Emma Coronel Aispuro yearns for a calm life.
"(I want) to be calm, to be somewhere in the world where we can be at ease [...] I don’t dream of big things," said the 29-year-old former beauty queen. "Tranquility, happiness, nothing out of the ordinary".
But that is not the life she has had.
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Coronel, the wife of Mexican drug lord Joaquin "El Chapo" Guzman, now lives a life closely followed in the public eye and the trial of her husband, currently in federal courts in New York has led to unprecedented public interest inside and outside the United States, not only because of the charges against him, but also because of the legend behind the famous kingpin who is said to be the leader of the most powerful cartel in Mexico.
However, she insists she would not change anything about her life and reveals her truth to Noticias Telemundo in an exclusive interview with journalists Marisset Vereni and Rebeka Smyth.
"I am (happy) with the life that I have, of the life that I was given, of the husband that I have, of the daughters that I have, of the family that I have... I am very satisfied. I have also had hard times, but I have always said that God does not put things in your path that he isn’t sure you will overcome”, she said with a solemn look during the two-on-one.
The daughter of a farmer, Coronel was born in Los Angeles and married Guzman as a teenager on her 18th birthday according to several reports. In the last decade, the couple welcomed twins, Maria Joaquina and Emely, also born in Los Angeles and who are said to speak fluent English.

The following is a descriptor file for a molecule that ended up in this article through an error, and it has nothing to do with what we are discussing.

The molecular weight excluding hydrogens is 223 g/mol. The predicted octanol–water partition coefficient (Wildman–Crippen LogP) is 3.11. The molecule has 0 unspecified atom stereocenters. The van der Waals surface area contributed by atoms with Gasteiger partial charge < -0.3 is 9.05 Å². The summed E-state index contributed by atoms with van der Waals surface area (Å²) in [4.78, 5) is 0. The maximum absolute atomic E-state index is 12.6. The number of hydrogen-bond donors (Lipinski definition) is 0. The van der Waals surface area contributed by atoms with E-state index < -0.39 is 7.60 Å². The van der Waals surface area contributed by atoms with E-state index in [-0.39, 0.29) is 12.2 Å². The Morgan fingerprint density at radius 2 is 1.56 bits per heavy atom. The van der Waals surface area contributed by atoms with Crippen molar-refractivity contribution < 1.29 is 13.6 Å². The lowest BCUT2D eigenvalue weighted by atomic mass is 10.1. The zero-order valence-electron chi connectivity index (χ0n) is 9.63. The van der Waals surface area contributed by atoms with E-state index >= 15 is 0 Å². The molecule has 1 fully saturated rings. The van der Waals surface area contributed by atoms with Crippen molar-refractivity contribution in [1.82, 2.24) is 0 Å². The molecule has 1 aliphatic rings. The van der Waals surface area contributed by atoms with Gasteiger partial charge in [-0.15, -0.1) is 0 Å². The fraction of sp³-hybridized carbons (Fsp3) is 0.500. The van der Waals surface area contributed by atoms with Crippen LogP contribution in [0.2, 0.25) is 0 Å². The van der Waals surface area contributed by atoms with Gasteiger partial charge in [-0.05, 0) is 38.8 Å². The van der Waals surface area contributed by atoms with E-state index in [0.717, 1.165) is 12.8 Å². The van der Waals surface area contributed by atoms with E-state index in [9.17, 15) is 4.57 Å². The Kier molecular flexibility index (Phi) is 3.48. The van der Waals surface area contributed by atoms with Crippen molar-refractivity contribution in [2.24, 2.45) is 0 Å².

But that warm welcome and “peaceful” life didn’t last. Now Coronel accompanies her husband on his third arrest, every single day in federal court, something she admits is "very hard." But she hasn’t given up.
"I think it’s what any wife would do in my place, be with her husband in difficult times," Coronel explained. "In one way or another so that he feels, and sees me present, and feels my support."
Guzman’s fate will not be known for at least three months and until then Coronel and their seven-year-old daughters pray for him. Although they don’t know what the future holds, she doesn’t like to think about the possibility of an unhappy ending, one separating the father of her kids from their family.
"I prefer to keep my mind concentrated on that everything will be fine for him and for us," said the mother.
"El Chapo" faces 17 counts for alleged links to drug trafficking in the US and Mexico and, although cameras have not been allowed in court since the start of his trial on November 5, his name resonates in global headlines. And he likes the attention, Coronel says.
"You have to be honest, I think he did like it, he does like it a little," said Coronel with a soft smile referring to that public prominence. At the same time, she stressed the necessity of that coverage so that "media pressure is present and everything can be clearer and everyone can see what really happens" in that courtroom.
"El Chapo" was extradited to New York from Mexico in January 2017 and charged with several counts in multiple states. Coronel has not been able to spend time with her husband since his capture and a judge denied her request on November 8 to give him a hug. Even so, the faithful and loyal wife continues in her struggle to reunify her family, in a home that she says never had any suspicious activity within its walls, until then she’ll continue showing up to court.
"It's something that for me [...] it's good for me, it makes me feel good to be able to see him, to be able to know what's going on and that he feels that I am here for him, supporting him," said Coronel.